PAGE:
I’ve never thought that a juice-cleanse or soup-cleanse was a good idea (plus it doesn’t really sound like fun), but sometimes after a trip I find it hard to settle back into healthy ways after returning home. Although we eat without abandon while traveling, we typically avoid weight gain by staying pretty active. We’re active at home too; rarely does a day go by without a gym visit, but it’s not the same as a full day of walking in a new city. Add in the fact that it’s difficult to not visit our insanely-good local French bakery for a croissant after spending a week driving through the South of France. Or the desire to learn how to make homemade carbonara allowing us to be transported back to Italy while still standing in our kitchen.
Sometimes it’s easy to switch back to eating healthier; we miss our gym and enjoy shopping for produce at the farmer’s market. Other times, like now, the cravings for sugar and pastry and gelato are too much to say no. Enter, a short detox to reset.
We’ve done a few short food-based cleanses before, primarily one from the Açaí brand Sambazon (it doesn’t seem to be available any longer; here is a cache of the page if you’re curious). They’ve always been my idea, so I knew this time I needed one that sounded good to both of us to get Michael on board.
I clicked on the link that said “A Quick, Three-Day Summer Detox” on the Goop website, not sure what to expect. I know the site catches a lot of flack, and I’ve found the articles hit-or-miss in terms of what’s realistic for most people, but I knew this would be the one when I opened it.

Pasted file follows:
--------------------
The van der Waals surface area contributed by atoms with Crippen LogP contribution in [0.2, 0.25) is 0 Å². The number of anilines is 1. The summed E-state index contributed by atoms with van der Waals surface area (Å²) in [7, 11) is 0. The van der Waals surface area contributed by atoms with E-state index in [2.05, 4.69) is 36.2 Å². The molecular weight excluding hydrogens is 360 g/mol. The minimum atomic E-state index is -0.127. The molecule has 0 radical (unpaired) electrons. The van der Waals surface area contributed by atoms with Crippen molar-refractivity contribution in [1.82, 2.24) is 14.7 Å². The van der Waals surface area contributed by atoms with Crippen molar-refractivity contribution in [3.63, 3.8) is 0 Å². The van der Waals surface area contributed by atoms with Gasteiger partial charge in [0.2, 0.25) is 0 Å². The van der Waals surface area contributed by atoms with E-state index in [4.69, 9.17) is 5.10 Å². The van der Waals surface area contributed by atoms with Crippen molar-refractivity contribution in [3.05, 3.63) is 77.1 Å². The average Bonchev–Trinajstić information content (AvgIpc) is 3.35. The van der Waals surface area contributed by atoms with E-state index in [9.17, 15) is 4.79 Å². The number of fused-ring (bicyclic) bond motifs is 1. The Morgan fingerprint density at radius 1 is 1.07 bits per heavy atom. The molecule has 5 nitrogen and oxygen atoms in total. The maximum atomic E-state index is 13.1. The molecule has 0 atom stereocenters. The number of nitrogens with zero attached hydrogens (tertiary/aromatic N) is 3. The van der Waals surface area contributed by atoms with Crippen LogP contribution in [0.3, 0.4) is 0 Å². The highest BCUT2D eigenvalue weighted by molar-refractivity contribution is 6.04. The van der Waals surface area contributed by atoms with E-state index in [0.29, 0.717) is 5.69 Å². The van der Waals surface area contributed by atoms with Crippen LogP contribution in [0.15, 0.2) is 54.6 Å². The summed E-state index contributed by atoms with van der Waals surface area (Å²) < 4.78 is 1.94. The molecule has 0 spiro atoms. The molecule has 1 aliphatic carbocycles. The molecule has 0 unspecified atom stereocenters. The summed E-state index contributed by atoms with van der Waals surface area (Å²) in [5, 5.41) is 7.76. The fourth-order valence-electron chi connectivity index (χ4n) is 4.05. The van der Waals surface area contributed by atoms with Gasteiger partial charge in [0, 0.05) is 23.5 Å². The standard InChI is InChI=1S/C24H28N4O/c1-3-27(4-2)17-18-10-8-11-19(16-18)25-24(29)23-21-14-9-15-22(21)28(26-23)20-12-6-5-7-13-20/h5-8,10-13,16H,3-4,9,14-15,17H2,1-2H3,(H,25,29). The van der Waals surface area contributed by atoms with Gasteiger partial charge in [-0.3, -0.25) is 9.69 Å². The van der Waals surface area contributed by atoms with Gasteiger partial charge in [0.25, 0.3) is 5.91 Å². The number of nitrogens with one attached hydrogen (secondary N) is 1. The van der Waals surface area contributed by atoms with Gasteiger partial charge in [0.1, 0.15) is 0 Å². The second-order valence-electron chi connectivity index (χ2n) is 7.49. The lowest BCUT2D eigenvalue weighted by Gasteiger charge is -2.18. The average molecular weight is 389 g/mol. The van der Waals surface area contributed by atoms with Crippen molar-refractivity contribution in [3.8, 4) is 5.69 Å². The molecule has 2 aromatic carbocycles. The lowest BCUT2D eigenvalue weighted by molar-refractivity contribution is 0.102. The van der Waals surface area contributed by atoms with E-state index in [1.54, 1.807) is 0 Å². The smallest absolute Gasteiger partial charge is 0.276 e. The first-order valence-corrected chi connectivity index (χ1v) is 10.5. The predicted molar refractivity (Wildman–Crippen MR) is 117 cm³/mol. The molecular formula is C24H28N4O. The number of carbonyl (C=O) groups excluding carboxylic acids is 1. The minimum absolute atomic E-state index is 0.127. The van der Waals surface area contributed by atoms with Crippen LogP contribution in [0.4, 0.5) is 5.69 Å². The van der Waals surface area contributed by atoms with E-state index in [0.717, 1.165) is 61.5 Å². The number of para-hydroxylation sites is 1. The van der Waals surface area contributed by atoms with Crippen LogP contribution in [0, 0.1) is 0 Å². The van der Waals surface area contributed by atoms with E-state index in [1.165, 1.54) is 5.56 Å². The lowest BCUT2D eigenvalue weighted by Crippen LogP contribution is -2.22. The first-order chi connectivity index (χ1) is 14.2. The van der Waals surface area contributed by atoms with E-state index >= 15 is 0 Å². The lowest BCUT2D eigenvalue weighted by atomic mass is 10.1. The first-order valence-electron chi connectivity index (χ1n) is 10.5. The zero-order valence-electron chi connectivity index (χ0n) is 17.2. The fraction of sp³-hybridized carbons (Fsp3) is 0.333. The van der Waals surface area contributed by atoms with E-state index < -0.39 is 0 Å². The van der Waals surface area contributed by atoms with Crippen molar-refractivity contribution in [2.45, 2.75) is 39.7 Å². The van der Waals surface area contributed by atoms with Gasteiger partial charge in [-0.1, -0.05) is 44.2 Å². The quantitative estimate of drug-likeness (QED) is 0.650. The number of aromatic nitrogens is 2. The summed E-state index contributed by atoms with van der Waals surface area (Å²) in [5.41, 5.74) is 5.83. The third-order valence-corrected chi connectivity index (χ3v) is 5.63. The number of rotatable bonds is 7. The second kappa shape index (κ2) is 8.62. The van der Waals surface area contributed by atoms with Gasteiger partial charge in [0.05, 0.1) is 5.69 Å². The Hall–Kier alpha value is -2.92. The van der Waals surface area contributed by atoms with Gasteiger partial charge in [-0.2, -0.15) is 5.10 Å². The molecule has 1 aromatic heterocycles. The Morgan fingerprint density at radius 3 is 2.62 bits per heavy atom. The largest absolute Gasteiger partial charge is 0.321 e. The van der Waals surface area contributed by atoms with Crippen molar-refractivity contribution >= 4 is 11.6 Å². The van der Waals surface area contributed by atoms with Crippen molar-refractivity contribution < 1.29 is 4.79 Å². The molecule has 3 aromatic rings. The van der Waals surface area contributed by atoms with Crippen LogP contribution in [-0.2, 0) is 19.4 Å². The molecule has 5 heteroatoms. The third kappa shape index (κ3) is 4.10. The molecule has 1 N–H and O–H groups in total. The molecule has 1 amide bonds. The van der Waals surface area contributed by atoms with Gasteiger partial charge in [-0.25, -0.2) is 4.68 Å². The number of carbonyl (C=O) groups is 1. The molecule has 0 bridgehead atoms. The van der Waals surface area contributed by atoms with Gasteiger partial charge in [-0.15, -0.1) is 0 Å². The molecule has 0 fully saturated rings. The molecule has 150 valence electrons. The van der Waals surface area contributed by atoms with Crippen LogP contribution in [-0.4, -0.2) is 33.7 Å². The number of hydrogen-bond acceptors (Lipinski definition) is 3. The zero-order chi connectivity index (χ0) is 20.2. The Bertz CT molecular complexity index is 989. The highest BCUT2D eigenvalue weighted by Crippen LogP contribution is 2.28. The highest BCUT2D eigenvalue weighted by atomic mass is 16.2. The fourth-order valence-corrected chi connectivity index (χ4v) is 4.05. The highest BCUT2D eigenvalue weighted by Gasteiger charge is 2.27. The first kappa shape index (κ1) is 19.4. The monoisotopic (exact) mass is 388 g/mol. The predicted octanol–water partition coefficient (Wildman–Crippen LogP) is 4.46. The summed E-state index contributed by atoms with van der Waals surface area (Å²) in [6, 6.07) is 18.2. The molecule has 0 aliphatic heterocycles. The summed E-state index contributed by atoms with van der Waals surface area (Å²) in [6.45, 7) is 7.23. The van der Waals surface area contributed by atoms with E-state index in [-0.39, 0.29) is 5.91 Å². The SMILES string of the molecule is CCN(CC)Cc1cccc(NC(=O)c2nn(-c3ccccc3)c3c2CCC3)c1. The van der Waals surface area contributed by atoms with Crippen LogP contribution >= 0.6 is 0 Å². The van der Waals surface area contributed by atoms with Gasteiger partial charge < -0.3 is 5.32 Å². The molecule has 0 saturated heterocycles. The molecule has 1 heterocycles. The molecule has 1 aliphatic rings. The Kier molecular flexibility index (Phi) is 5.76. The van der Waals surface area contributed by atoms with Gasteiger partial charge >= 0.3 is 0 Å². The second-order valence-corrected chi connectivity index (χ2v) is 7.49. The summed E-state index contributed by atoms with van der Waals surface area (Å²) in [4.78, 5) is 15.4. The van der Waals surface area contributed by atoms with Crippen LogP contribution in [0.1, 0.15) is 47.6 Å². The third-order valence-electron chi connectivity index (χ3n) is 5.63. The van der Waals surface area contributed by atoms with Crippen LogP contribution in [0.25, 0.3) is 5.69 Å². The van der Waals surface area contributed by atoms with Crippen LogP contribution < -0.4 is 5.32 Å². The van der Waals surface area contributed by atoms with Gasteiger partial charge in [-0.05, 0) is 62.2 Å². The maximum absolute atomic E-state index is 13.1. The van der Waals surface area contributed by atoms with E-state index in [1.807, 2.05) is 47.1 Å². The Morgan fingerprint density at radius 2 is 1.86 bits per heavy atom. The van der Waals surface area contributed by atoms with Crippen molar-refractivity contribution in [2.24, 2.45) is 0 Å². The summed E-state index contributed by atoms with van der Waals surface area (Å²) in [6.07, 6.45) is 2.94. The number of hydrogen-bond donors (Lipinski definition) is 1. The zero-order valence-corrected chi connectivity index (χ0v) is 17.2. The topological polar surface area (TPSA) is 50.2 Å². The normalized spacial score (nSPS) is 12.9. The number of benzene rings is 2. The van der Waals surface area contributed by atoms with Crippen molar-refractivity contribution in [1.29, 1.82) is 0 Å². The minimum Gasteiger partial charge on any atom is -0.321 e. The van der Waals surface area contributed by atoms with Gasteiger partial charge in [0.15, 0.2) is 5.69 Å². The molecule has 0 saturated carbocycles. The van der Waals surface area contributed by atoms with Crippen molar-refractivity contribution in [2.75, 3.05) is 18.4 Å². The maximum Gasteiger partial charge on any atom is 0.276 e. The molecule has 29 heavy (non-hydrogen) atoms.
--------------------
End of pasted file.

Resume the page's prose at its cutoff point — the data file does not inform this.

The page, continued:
As Liz Moody, creator of this detox, says, “the recipes are far more focused on what you put in than what you leave out.” This is so important; I know that if I feel deprived I’m more likely to balk and rebel, completely defeating the purpose. Michael agreed, surprising himself at how much he looked forward to the meals. Even though I couldn’t wait to get started we decided to push starting the detox to Monday, giving us the weekend to prepare (and having a set schedule during the week helps us feel less tempted to reach into the ice cream that is sitting in the freezer).
I was surprised that the detox didn’t include a shopping list, so I compiled one based on what we didn’t already have. Although we had a lot of items on hand already, it still took shopping at four grocery stores (our local old-fashioned grocer, an Egyptian store, Trader Joes, and Aldi) to get everything we needed at a reasonable price. I then made a note by each recipe determining what we would cook or prep on which day. Saturday, we began soaking the lentils. On Sunday, we prepped Monday’s lunch and also baked Wednesday’s snack. We also watched what we ate that day, trying to exclude as much dairy and added sugar as possible. We visited a favorite vegan joint (now within walking distance, since we’ve just moved!) for dinner. Coffee, however, is always the last thing to go.
We’ll be back on Thursday with our wrap-up report; be sure to check out our Instagram daily for a look into that day’s meals. Wish us luck!
Have you ever tried a cleanse or detox? Which did you choose, and how did it go?